Unsupported browser

For a better experience please update your browser to its latest version.

Your browser appears to have cookies disabled. For the best experience of this website, please enable cookies in your browser

We'll assume we have your consent to use cookies, for example so you won't need to log in each time you visit our site.
Learn more

The Bath House by Lipton Plant Architects

  • Comment

With this remodelled nursery LPA has surpassed the requirement of the brief and responded to the challenge with great innovation, says Elly Ward

PROJECT DATA • CLIENT’S VIEW • ARCHITECT’S VIEW • PROJECT MANAGER’S VIEW • COSTS • SPECIFICATION • PLANSECTION

Shacklewell Lane in east London sits the former Shacklewell Baths, a diminutive yet still, in its way, grand public building built in the 1930s to serve the residents of Dalston, Stoke Newington and Newington Green.

Typically for buildings of this type and use from that era, its scale is reduced, appearing two-thirds the size of ‘proper’ municipal buildings in central London and other cities. In a similar way to Disneyland’s Main Street, this reduction in scale makes it seem less domineering and on a somehow more human scale. This is how east London did inter-war civic splendour. Built from red brick with Portland stone dressings and classical detailing, the central bay retains its inscription ‘Public Washing Baths’ and underneath two separate entrances are inscribed with ‘Men’ to the right and ‘Women’ to the left. Not quite big enough to house a swimming pool, its two bays contained simple washing facilities for those working-class Hackney residents who had no private washing facilities in their own homes.

This proud little building once performed an important role in the improvement of public health, providing an essential service to the local neighbourhood as well as offering a convenient and convivial environment for social interaction and community cohesion. Since 2002 the building has been used as a nursery and in this way continues to perform its role in providing an essential local service. The nursery is an extension of the domestic realm in a different sense, one that nurtures and provides a happy, safe space for learning and development. It offers a place for local families to connect with and belong to; and, for the children in its care, a series of experiences that they may not remember too clearly in adulthood but whose impact will shape their development in some way.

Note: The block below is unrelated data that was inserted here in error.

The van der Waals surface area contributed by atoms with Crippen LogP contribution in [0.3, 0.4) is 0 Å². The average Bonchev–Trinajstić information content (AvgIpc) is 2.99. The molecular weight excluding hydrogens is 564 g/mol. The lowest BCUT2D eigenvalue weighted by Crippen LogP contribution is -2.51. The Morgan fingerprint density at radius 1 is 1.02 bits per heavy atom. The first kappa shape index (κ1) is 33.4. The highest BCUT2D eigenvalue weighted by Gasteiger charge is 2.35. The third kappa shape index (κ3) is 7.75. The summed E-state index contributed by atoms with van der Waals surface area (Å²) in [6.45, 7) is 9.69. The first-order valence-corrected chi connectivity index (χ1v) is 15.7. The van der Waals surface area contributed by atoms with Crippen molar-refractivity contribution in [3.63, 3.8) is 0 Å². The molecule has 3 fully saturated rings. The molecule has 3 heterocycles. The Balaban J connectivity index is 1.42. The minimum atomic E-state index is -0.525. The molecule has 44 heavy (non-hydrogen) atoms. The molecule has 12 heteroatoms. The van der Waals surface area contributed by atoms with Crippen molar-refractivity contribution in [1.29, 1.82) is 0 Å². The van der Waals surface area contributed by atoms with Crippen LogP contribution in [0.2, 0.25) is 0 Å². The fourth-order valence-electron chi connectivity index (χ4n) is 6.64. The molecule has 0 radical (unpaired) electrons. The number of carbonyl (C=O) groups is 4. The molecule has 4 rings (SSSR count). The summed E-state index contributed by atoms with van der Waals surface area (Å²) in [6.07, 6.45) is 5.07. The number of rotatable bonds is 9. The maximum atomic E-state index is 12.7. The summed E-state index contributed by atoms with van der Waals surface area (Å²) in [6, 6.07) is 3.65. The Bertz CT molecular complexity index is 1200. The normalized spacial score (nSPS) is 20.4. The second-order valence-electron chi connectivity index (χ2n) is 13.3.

Once through the gates and inside the main reception area, you are immediately confronted with the typical, jolly disarray and chaos that one expects to find in a busy, functioning nursery. The Bath House calls itself not a nursery, in fact, but a Children’s Community Centre, which reflects not just the age range catered for here – from 12 months to pre-schoolers and all the way up to early teens – but a desire to create an environment that is about openness and cohesion, collaboration and freedom of expression. A day nursery, after-school club and holiday clubs generate activity around the clock and, as with most buildings of this type, space is super-tight, resources are limited and so operations  require military-style logistical strategies.

The Bath House team had been struggling to resolve a number of problems arising from the limited space when they reached out to Lipton Plant Architects (LPA). Their single-storey building is warren-like, with a number of different rooms and spaces full to the brim with children and their various activities. LPA’s challenge was to resolve the biggest space requirement, which is for pre-schoolers. This, the largest group, found themselves divided across several different parts of the building and staff were finding it difficult to supervise them efficiently while still allowing opportunities for imaginative play, an essential part of pre-school development.

The stair depicts a fantasy space, a giant tree-house to hide in

Essentially the brief was to find a way to bring all the pre-schoolers together in an interesting and comfortable space that could be staffed easily. This was achieved by extending the building outwards, opening up the interior and reconfiguring how the space was used. The demolition of several internal walls and insertion of large glass openings and four new roof lights have introduced an abundance of natural daylight and a sense of unfettered yet observable movement, connecting the outside to the inside and vice versa. A bright yellow floor unites the newly conjoined spaces, extending out into the play yard and creating the impression of an even bigger floor area which feels positively luxurious in what is an otherwise fiercely contested, highly programmed and densely populated environment.